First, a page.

Bigger is Better for Stadiums

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From Bloomberg News

When Joe Paterno came to Penn State in 1950, the football team played in a 30,000-seat steel stadium with no locker rooms, one scoreboard and a handful of bathrooms.

Paterno, then an assistant under Rip Engle, will coach in a far more spacious and luxurious stadium on Saturday when the Nittany Lions open their season against the University of Miami.

A 20-month, $93 million expansion and renovation has boosted Beaver Stadium’s capacity by 11,000 seats to 106,537, making it the second-largest college stadium in the country behind Michigan’s 107,501. The stadium has 60 luxury suites, 4,000 club seats, 58 restrooms, expanded locker rooms, a video replay scoreboard and a 28,000 square-foot lounge with a scenic view of Mount Nittany.


“It’s like going from a Piper Cub to a 747,” said Lou Prato, director of the new Penn State All-Sports Museum inside the stadium. “We used to be a mom-and-pop operation. Now we’re a big, fancy supermarket.”

Paterno, who needs one win to tie Bear Bryant’s record for major-college victories, has witnessed the evolution of stadiums throughout the country.

In the past five years, Michigan, Tennessee, Notre Dame, Ohio State, Alabama and more than 20 other Division I-A schools have completed major expansions or renovations of their football stadiums.

At least 15 other major-college programs are planning to expand their stadiums in the next few years or are in the process of doing so, according to Revenues from Sports Venues, a Milwaukee- based publisher of information on stadium and arena revenue.

“The college market has really exploded in the last few years,” said Jim Grinstead, RSV’s editor and publisher. “They’re doing the same things as the pros - adding club seats, luxury boxes, lounges and other extras to bring in more revenue.”

Unlike the National Football League, where teams are building new stadiums rather than fixing up old ones, colleges are choosing the less expensive route of renovation and expansion to meet increased ticket demand, cater to wealthy alumni and raise money to fund their athletic programs.


The projects cost from $5 million at the University of New Mexico, which recently added about 6,000 seats and upgraded its bathrooms and concession stands, to $187 million at Ohio State, which just completed a three-year facelift and 10,000-seat expansion.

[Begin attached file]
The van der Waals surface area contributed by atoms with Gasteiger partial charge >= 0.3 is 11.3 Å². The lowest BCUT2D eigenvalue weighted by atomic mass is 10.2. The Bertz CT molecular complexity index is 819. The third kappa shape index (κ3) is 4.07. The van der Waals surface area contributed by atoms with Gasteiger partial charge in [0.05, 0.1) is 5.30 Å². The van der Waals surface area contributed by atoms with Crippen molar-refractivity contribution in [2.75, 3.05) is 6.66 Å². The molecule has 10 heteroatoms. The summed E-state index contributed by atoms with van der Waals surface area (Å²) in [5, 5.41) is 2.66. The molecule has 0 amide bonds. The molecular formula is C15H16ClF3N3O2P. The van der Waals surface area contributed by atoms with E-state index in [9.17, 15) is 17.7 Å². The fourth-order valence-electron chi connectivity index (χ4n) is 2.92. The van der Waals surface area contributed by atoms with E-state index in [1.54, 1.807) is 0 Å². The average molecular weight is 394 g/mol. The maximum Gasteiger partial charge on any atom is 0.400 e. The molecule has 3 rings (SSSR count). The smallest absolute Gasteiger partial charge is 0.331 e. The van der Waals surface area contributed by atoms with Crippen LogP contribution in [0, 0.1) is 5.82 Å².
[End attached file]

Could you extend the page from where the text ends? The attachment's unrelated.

While new NFL stadiums are usually financed by a mix of private and public funds, most of the major-college projects are funded by private donations and anticipated revenue from luxury suites, club seats and increased ticket and concession sales.

“We pay our own way,” said Tennessee Athletic Director Doug Dickey, whose school spent $18 million to add 78 skyboxes to Neyland Stadium for the 2000 season. “No state dollars or university dollars were used to improve the stadium.”

That doesn’t impress Robert Glenn, a former president of the school’s Faculty Senate who said the luxury suites show that Tennessee’s football program has gotten too big and too expensive.

“All this spending on stadiums and players and coaches distorts the whole mission of the university, which should be education,” said Glenn, a professor of speech communications who’s been at Tennessee for 30 years. “I see streets named after kids who can only catch and pass a football, and I wonder what we’re doing here.”

Andrew Zimbalist, an economics professor at Smith College, said building bigger, fancier stadiums on college campuses increases the pressure to win and inevitably leads to more cheating and corruption.


“When you’ve got 100,000 seats, you’re expected to fill them every game,” said Zimbalist, author of “Unpaid Professionals: Commercialism and Conflict in Big-Time College Sports.” “And the way you fill seats is by winning, sometimes at any cost.”

The revamped Ohio Stadium, which hosts its first game on Sept. 8 when the Buckeyes play the University of Akron, will seat about 100,000 and feature 81 luxury suites, 2,600 club seats, wider aisles, more concession stands and bathrooms, and a new state-of-the-art scoreboard.

“As long as the demand is there, these stadiums will keep getting bigger and better,” said Rick Burton, director of the Warsaw Sports Marketing Center at the University of Oregon. “College football is big business and it’s good business to please your customers.”